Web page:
Sometimes a lost manuscript just lurks for a while. It’s the way of manuscripts. Pesky things.
The acclaimed British poet Philip Larkin, who spent 30 years running the Brynmor Jones Library at Hull University, died of cancer in December 1985. We have definitively lost his diaries. Betty Mackereth, his secretary — the self-same “loaf-haired secretary” of his 1965 poem “Toads Revisited”, in fact — destroyed all 30 volumes. “I was perfectly happy to destroy his diaries by first shredding them and then burning the remains because that is what he wanted,” she said.
The house where Larkin lived in the Newland Park area of Hull wasn’t cleared until December 2001, after the death of his friend, Monica Jones, who had lived there with him. The house was thoroughly inventoried by the Larkin Society, who wanted preserve his possessions for researchers and posterity. What furniture remained was sold to the Newland Discount Furniture company. All done and dusted.
Except, a few months later, in June 2002, up turned a red A5 notebook containing early drafts of two of Larkin’s published poems and a free-standing quatrain that was unknown: “We met at the end of the party/ When all the drinks were dead/ And all the glasses dirty:/ ‘Have this that’s left’, you said.”
The owner of Newland Discount Furniture explained that the notebook had fallen behind the drawer of Larkin’s old bedside cabinet which was destined for the dump (“wasn’t worth a fiver”), where it had remained for approximately a quarter of a century. The book then made its way to a local man, Chris Jackson, who maintained that he had bought it from a friend, after the friend had removed the cabinet drawers for repainting, although quite how the book was saved from immolation by attentive furniture workers remains somewhat mysterious.This same lost notebook of Larkin’s turns up again in 2006, in the possession of a book dealer, and on sale for £20,000 at the Antiquarian Book Fair in London. The appeal to a collector is obvious.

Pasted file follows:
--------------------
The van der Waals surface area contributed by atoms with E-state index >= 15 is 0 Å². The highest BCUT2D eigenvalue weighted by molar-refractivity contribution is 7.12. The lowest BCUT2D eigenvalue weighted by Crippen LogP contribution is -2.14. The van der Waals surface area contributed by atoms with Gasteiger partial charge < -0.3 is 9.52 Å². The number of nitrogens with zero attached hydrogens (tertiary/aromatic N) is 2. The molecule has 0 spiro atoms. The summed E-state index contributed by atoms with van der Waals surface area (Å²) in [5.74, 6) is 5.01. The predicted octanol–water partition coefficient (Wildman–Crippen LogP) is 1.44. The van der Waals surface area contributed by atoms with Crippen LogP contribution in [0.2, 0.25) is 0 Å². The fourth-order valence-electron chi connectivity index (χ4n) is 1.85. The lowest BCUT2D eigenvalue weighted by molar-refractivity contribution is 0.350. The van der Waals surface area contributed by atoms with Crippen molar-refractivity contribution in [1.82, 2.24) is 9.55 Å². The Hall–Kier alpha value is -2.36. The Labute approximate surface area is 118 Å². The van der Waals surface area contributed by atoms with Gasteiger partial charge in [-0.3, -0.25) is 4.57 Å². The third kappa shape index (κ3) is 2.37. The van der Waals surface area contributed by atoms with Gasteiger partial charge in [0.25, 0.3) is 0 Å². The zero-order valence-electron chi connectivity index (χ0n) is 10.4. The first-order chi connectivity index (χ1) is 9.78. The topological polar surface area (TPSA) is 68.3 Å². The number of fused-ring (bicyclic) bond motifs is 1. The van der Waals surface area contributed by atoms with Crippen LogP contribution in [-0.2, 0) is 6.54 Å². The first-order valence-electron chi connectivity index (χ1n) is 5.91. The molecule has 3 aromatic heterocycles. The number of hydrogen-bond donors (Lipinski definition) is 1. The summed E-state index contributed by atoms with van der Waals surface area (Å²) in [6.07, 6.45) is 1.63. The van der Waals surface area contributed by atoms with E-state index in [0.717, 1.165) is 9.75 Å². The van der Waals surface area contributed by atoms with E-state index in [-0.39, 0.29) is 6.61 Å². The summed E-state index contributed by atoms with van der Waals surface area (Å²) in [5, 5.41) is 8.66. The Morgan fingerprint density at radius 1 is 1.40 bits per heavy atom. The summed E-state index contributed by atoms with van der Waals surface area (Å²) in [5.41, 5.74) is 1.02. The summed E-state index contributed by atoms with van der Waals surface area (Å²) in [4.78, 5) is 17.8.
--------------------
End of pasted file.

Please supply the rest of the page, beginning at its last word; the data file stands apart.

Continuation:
You couldn’t publish the contents, as the copyright in all Larkin’s estate lies with the Society of Authors, but few other Larkin manuscripts are likely to come on the market given Larkin’s preference for leaving his papers in the public domain (although a handwritten poem torn from a notebook sold at Bonham’s in 2013). Larkin drafted most of his poems in large notebooks, the first of which he donated to the British Library in the 1960s. His remaining manuscripts nestle in the archives of the library where he was for so long librarian. Larkin campaigned for the manuscripts of all British poets to be left in the public archives. A private collector might therefore also take some joy in circumventing the wishes of a poet who is disliked by many for what they consider his personal failings in the areas of racism, misogyny and right-wing political views.
The unknown free-standing quatrain was part of an untitled but complete poem, written by Larkin for his confidante, secretary, lover and post-mortem diary-shredder extraordinaire, Betty Mackereth, in the 1970s. It was published by the Larkin Society in their newsletter in 2002. Its lines which celebrate love in the autumn of life have at times been appropriated for obituaries, and you can see why. “We walked through the last of summer, When shadows reached long and blue…”
Myself, I don’t let the personal attitudes of a poet bruise their lines, which are separate and have an independent life. And I have to admit admiration for any librarian who tells us in his poem “A Study Of Reading Habits” that “Books are a load of crap”. I am very pleased to walk these long, blue evenings with his poetic arm occasionally in mine.